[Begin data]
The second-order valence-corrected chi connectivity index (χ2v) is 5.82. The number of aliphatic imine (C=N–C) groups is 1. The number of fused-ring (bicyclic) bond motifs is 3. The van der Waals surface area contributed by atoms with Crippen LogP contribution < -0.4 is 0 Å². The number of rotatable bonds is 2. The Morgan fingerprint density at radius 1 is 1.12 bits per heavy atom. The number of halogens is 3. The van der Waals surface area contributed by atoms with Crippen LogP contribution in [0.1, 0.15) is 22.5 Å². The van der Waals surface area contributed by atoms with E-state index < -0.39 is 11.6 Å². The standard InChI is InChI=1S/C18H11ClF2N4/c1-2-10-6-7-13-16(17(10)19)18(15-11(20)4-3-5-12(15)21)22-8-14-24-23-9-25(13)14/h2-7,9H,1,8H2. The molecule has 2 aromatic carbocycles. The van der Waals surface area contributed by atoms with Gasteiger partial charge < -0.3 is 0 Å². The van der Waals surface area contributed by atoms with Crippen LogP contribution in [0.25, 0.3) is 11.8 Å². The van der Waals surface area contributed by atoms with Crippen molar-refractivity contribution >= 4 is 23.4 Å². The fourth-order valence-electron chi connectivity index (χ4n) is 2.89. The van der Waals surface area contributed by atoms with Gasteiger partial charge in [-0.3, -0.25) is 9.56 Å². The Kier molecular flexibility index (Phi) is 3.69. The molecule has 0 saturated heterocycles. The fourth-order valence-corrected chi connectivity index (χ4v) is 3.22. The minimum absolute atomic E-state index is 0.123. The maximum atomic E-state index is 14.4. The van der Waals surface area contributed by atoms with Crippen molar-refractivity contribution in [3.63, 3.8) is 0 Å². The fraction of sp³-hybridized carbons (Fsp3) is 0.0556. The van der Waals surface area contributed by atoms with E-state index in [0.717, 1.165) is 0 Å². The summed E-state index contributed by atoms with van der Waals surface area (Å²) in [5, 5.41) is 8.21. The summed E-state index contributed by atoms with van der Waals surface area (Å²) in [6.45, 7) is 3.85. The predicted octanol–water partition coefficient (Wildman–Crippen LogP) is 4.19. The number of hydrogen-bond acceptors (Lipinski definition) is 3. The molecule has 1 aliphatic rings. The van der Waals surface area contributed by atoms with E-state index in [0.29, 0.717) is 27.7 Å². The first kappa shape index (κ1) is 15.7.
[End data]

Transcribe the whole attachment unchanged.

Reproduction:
The second-order valence-corrected chi connectivity index (χ2v) is 5.82. The number of aliphatic imine (C=N–C) groups is 1. The number of fused-ring (bicyclic) bond motifs is 3. The van der Waals surface area contributed by atoms with Crippen LogP contribution < -0.4 is 0 Å². The number of rotatable bonds is 2. The Morgan fingerprint density at radius 1 is 1.12 bits per heavy atom. The number of halogens is 3. The van der Waals surface area contributed by atoms with Crippen LogP contribution in [0.1, 0.15) is 22.5 Å². The van der Waals surface area contributed by atoms with E-state index < -0.39 is 11.6 Å². The standard InChI is InChI=1S/C18H11ClF2N4/c1-2-10-6-7-13-16(17(10)19)18(15-11(20)4-3-5-12(15)21)22-8-14-24-23-9-25(13)14/h2-7,9H,1,8H2. The molecule has 2 aromatic carbocycles. The van der Waals surface area contributed by atoms with Gasteiger partial charge < -0.3 is 0 Å². The van der Waals surface area contributed by atoms with Crippen LogP contribution in [0.25, 0.3) is 11.8 Å². The van der Waals surface area contributed by atoms with Crippen molar-refractivity contribution >= 4 is 23.4 Å². The fourth-order valence-electron chi connectivity index (χ4n) is 2.89. The van der Waals surface area contributed by atoms with Gasteiger partial charge in [-0.3, -0.25) is 9.56 Å². The Kier molecular flexibility index (Phi) is 3.69. The molecule has 0 saturated heterocycles. The fourth-order valence-corrected chi connectivity index (χ4v) is 3.22. The minimum absolute atomic E-state index is 0.123. The maximum atomic E-state index is 14.4. The van der Waals surface area contributed by atoms with Crippen molar-refractivity contribution in [3.63, 3.8) is 0 Å². The fraction of sp³-hybridized carbons (Fsp3) is 0.0556. The van der Waals surface area contributed by atoms with E-state index in [0.717, 1.165) is 0 Å². The summed E-state index contributed by atoms with van der Waals surface area (Å²) in [5, 5.41) is 8.21. The summed E-state index contributed by atoms with van der Waals surface area (Å²) in [6.45, 7) is 3.85. The predicted octanol–water partition coefficient (Wildman–Crippen LogP) is 4.19. The number of hydrogen-bond acceptors (Lipinski definition) is 3. The molecule has 1 aliphatic rings. The van der Waals surface area contributed by atoms with E-state index in [0.29, 0.717) is 27.7 Å². The first kappa shape index (κ1) is 15.7.